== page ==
Family left heartbroken after beloved dog fatally attacked in Ipswich park
- Credit: Archant
The owners of a “sweet and happy” Jack Russell cross have been left devastated after their dog was attacked and killed in an Ipswich park.
Teresa Merifield, from Ipswich, described how her beloved 12-year-old dog Poppy was brutally attacked by a Whippet cross more than twice her size, leaving her with fatal wounds.
The incident happened on Wednesday, March 21 in Newbury Road Dog Park, which borders a popular children’s play area.
Mrs Merifield said: “My small dog was usually quite bossy and not scared of anything.
“This dog came up and sniffed her but she didn’t want to play – she just pushed it away with her nose.”
Initially, the bigger dog bounded off back to its owners. However in a seemlingly unprovoked fit of rage, it returned and seized Poppy in its jaws.
“When I saw it coming up a second time I wasn’t worried,” Mrs Merifield continued.
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“It just came running towards her. The next minute it had her neck in its jaws.
“I didn’t know what to do.”
While the owners tried to get the dog to stop, Mrs Merified felt completely helpless. Eventually Poppy was freed, but she was bleeding heavily.
Mrs Merifield added: “I picked her up and a man who had been in the park before me asked what had happened.”
She said she heard the dog’s owner say: “It can’t have been as socialised as we thought.”
The man kindly offered to drive Mrs Merifield and Poppy to the vets, where she was initially given hope.
“They thought she would be fine,” she said.
“She had two massive puncture wounds – one at the top [of her neck] and one at the bottom, and she was having trouble breathing.
“There were several other little wounds, and she was covered in blood.
“Every time she got a bit excited she would start having trouble with breathing, so she was put on oxygen every now and then.”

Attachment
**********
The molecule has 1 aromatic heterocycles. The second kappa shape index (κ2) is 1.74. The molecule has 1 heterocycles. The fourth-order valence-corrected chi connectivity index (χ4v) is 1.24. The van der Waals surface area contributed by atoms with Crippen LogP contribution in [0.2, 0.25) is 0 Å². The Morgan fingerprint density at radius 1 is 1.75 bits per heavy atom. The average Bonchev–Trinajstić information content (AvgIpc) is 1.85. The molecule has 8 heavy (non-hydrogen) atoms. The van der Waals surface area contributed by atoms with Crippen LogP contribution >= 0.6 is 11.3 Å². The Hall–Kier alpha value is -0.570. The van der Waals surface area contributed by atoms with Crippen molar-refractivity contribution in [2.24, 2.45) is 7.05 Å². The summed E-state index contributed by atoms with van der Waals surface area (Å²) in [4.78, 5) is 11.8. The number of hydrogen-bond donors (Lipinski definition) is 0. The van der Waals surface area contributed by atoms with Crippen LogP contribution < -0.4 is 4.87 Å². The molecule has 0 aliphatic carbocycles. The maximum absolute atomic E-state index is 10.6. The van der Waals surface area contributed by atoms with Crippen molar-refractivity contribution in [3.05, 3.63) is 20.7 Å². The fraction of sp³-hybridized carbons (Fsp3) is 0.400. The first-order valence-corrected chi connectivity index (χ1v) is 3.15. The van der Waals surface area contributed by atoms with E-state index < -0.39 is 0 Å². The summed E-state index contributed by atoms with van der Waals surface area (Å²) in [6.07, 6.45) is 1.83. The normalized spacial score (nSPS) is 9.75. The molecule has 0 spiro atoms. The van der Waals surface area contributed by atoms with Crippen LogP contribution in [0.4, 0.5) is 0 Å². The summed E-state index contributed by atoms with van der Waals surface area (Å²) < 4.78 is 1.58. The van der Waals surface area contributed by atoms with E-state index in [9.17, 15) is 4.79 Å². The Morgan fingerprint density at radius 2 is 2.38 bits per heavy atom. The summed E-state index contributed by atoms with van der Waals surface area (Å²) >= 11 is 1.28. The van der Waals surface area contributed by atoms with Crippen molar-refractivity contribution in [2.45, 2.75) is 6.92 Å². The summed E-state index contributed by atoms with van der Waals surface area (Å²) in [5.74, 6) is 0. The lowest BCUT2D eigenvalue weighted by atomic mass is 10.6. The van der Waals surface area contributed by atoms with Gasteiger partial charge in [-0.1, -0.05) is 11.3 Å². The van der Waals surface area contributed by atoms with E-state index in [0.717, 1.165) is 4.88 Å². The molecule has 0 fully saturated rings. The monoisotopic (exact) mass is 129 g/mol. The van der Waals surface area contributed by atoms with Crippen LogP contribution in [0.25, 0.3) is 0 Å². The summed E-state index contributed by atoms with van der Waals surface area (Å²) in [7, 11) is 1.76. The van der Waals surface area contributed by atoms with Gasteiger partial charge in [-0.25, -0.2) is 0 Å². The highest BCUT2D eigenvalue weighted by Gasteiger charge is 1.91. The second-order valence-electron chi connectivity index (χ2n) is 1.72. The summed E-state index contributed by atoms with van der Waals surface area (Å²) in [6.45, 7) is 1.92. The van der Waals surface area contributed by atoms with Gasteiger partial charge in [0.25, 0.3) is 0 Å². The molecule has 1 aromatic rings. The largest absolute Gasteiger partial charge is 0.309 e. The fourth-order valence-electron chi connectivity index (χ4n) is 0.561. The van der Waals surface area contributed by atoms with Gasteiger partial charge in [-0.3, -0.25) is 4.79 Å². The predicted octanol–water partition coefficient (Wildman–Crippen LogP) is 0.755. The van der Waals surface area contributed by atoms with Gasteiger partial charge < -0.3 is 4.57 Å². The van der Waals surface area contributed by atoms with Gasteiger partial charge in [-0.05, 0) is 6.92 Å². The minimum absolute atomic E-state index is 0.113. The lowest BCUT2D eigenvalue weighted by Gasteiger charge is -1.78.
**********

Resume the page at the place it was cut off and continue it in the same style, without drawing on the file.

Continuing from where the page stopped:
Poppy was given anti-inflammatory drugs for her injuries and sent to a veterninary clinic in Woodbridge to be treated overnight. She remained in the care of vets from Wednesday until the following Monday, March 26.
It was at this point that it was decided the kindest thing to do for Poppy would be to put her down.
Mrs Merifield decided to take the case to the police, as she was concerned the dog in question may harm other animals, or even children.
However a spokesperson for Suffolk police said they would not be investigating because a dog attacking another dog is considered a civil and not a criminal matter, according to Section 2 of the Dogs Act 1871.
Mrs Merifield was particuarly concerned because she suspected the animal may still be in the area.
“Last night my husband came rushing in saying he thought he’d seen the dog,” she added.
Poppy’s family were heartbroken, and wanted to pay tribute to their beloved pet.
Mrs Merifield said: “She was just so sweet and happy. She made us laugh with her antics.
“She could be grumpy and give me a real dirty look if her blanket wasn’t in the right place. I had an old blanket that I had to chuck out and she was so cross about that for ages.
“When the sun was out she used to go and bake herself in the sun.
Poppy was also very fond of the family’s black labrador Monty, who sadly died 18 months ago.
“She would get in bed with him. She sat on the top of his back all the time,” Mrs Merifield added.
“She didn’t deserve what happened to her. She wasn’t any trouble.”